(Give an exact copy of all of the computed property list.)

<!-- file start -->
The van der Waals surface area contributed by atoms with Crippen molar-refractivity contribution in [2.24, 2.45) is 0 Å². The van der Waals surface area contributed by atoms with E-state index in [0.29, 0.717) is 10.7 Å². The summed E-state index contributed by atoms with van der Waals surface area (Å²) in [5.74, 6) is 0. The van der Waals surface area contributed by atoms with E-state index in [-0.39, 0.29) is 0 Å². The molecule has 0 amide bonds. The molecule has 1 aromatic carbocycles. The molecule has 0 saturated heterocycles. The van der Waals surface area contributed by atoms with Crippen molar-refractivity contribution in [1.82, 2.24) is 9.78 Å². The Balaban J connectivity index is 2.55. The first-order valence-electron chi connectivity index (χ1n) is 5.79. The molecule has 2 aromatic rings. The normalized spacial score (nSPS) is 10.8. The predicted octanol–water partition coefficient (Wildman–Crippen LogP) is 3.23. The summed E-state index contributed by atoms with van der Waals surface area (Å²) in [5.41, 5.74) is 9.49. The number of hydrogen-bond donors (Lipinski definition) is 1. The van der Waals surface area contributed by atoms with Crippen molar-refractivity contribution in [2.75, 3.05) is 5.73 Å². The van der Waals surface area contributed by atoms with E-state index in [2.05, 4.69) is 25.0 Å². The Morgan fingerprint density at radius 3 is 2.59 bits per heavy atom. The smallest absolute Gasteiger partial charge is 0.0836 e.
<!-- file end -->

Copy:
The van der Waals surface area contributed by atoms with Crippen molar-refractivity contribution in [2.24, 2.45) is 0 Å². The van der Waals surface area contributed by atoms with E-state index in [0.29, 0.717) is 10.7 Å². The summed E-state index contributed by atoms with van der Waals surface area (Å²) in [5.74, 6) is 0. The van der Waals surface area contributed by atoms with E-state index in [-0.39, 0.29) is 0 Å². The molecule has 0 amide bonds. The molecule has 1 aromatic carbocycles. The molecule has 0 saturated heterocycles. The van der Waals surface area contributed by atoms with Crippen molar-refractivity contribution in [1.82, 2.24) is 9.78 Å². The Balaban J connectivity index is 2.55. The first-order valence-electron chi connectivity index (χ1n) is 5.79. The molecule has 2 aromatic rings. The normalized spacial score (nSPS) is 10.8. The predicted octanol–water partition coefficient (Wildman–Crippen LogP) is 3.23. The summed E-state index contributed by atoms with van der Waals surface area (Å²) in [5.41, 5.74) is 9.49. The number of hydrogen-bond donors (Lipinski definition) is 1. The van der Waals surface area contributed by atoms with Crippen molar-refractivity contribution in [2.75, 3.05) is 5.73 Å². The van der Waals surface area contributed by atoms with E-state index in [2.05, 4.69) is 25.0 Å². The Morgan fingerprint density at radius 3 is 2.59 bits per heavy atom. The smallest absolute Gasteiger partial charge is 0.0836 e.